Sophie Chen
Nov 25, 2013

Word-of-mouth still reigns for consumer-electronics buyers: Text100

ASIA-PACIFIC - Word-of-mouth remains the most influential source of information for Asian consumer-electronics shoppers, two-thirds of whom decide what to purchase before visiting a store or e-commerce site, according to the Text100 Digital Index.

Word-of-mouth remains the top influencer
Word-of-mouth remains the top influencer

More than half of Asian consumers (68 per cent) will do extensive research before making a purchase, so brands need to make consistent and connected, up-to-date information and content available for consumers across multiple platforms.

The study is based on online interviews conducted in October with 2,023 respondents across seven markets: Australia, mainland China, Hong Kong, India, Malaysia, Singapore and Taiwan.

It looked into three consumer electronics sectors: smart devices and wearable technology; gaming, apps and software; as well as traditional electronics and home appliances.

Word-of-mouth (57 per cent) is the top information resource at the awareness and intent stage for smart devices and wearable technology purchases, followed by media (50 per cent). But the retail outlet plays a larger role once the consumer takes action.

“Building awareness of product is critical for today’s brands and they can only do so by mapping out an integrated, omni-channel communications strategy that’s consistent, credible, and relevant in the content that it offers,” said Anne Costello, Text100’s regional director, Asia-Pacific.

People usually buy gaming, apps and software in the retail outlets, but only after they have the necessary information searched from social-media sites.

On the other hand, retail outlet (43.5 per cent) is still the No.1 destination for information and purchasing of traditional electronics and appliances.

The study pointed out that brands need to invest in providing individually tailored advice and “subject matter expertise” to their audiences.

The findings also showed that compared to the rest of Asia, consumers in China rely less on retail outlets and more on online news, lifestyle and price comparison websites. Meanwhile, Malaysian and Indian consumers prefer social media and online peer recommendations to offline word-of-mouth recommendations.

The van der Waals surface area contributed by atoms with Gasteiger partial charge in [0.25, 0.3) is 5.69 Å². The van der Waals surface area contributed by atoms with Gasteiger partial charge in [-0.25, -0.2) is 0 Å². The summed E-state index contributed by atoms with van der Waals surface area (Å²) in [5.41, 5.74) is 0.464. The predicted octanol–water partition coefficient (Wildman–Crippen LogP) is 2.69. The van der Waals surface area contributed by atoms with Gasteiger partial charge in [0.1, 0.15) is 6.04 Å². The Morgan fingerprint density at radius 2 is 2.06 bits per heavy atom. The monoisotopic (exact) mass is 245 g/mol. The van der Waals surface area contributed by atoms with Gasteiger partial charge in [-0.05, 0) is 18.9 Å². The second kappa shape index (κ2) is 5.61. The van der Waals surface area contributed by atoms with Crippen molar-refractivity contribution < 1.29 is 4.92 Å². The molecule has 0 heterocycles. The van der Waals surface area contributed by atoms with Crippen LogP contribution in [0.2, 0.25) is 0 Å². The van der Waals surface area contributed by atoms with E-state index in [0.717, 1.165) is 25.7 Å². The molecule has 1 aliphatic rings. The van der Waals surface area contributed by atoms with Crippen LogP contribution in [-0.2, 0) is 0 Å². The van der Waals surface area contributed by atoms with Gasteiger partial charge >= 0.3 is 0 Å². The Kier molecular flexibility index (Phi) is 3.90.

A majority of respondents (82 per cent) plan to purchase smart devices or wearable technology in the next 12 months. The intention is particularly high in China (90 per cent) and Australia (80 per cent).

More than half of them (55 per cent) are looking to purchase gaming, apps or software, while 47 per cent are planning to buy more traditional electronics or home appliances.

Consumers can make decisions to buy gaming, apps or software within one week, 20 per cent faster than the other two sectors, meaning such brands take less time to inform and convince people to purchase a product than any other consumer-electronics category.

Omni-channel marketing is crucial to engage with young adults, as the 18- to 24-year-olds search more information and topics in the early stages, especially on social-media sites, online web reviews, and price or comparison sites to get information on gaming, apps and software, as well as smart devices and wearable technology, but they still do research in-store for traditional electronic products and appliances.

However, Costello pointed out that many brands still think onmi-channel is about channel, instead of integrating strategy together and telling story across all channels.

Replacing older versions (61 per cent) is the prior reason to buy smart devices and wearable technology, followed by improved functionality (58 per cent) and staying trendy or current (49 per cent).

The top reason to buy gaming, apps and software is the newness (37 per cent), but 18- to 24-year-olds are more likely to buy because of a friend’s recommendation.

The purchase of traditional electronics and home appliances is usually to replace broken ones (47 per cent), followed by purchasing in a style that fits with the home (38 per cent).

Price is still the top information that people (50 per cent) want to find out across all sectors, especially for consumers in Hong Kong and Singapore.

Peer reviews (43 per cent) are important to younger audiences who buy gaming software and apps, but only 36 per cent of all respondents consider customer reviews to be a key topic of influence.

Product specifications are more influential for the purchase of smart devices and wearable technology (56 per cent) than gaming, apps and software (34 per cent) and traditional electronics and home appliances (43 per cent).

“Consumers want to know that what they’re buying will suit their needs and can be trusted – which explains why hard facts and genuine recommendations, not celebrities and paid endorsements, ultimately carry the sale,” said Costello.

The study showed that consumers across all sectors are more concerned about the practical details of consumer electronics, and about seeing and hearing about others’ experiences, than about hearing about celebrities using the devices.

Additionally, consumers tend to share positive experiences (40 per cent) more than their negative ones (33 per cent) with friends and family, or on social media.

The study suggested that brands should take the word-of-mouth feedback into account, instead of judging the impact of their campaigns solely through digital metrics. Also, brands need to place content at the heart of the integrated customer-engagement strategy.

Costello added that consumers want to share good experiences, and brands can provide them more often by taking the effort to talk to their customers, chart different buying personas, and investing in training staff to identify and deliver the most relevant advice for each one’s needs.


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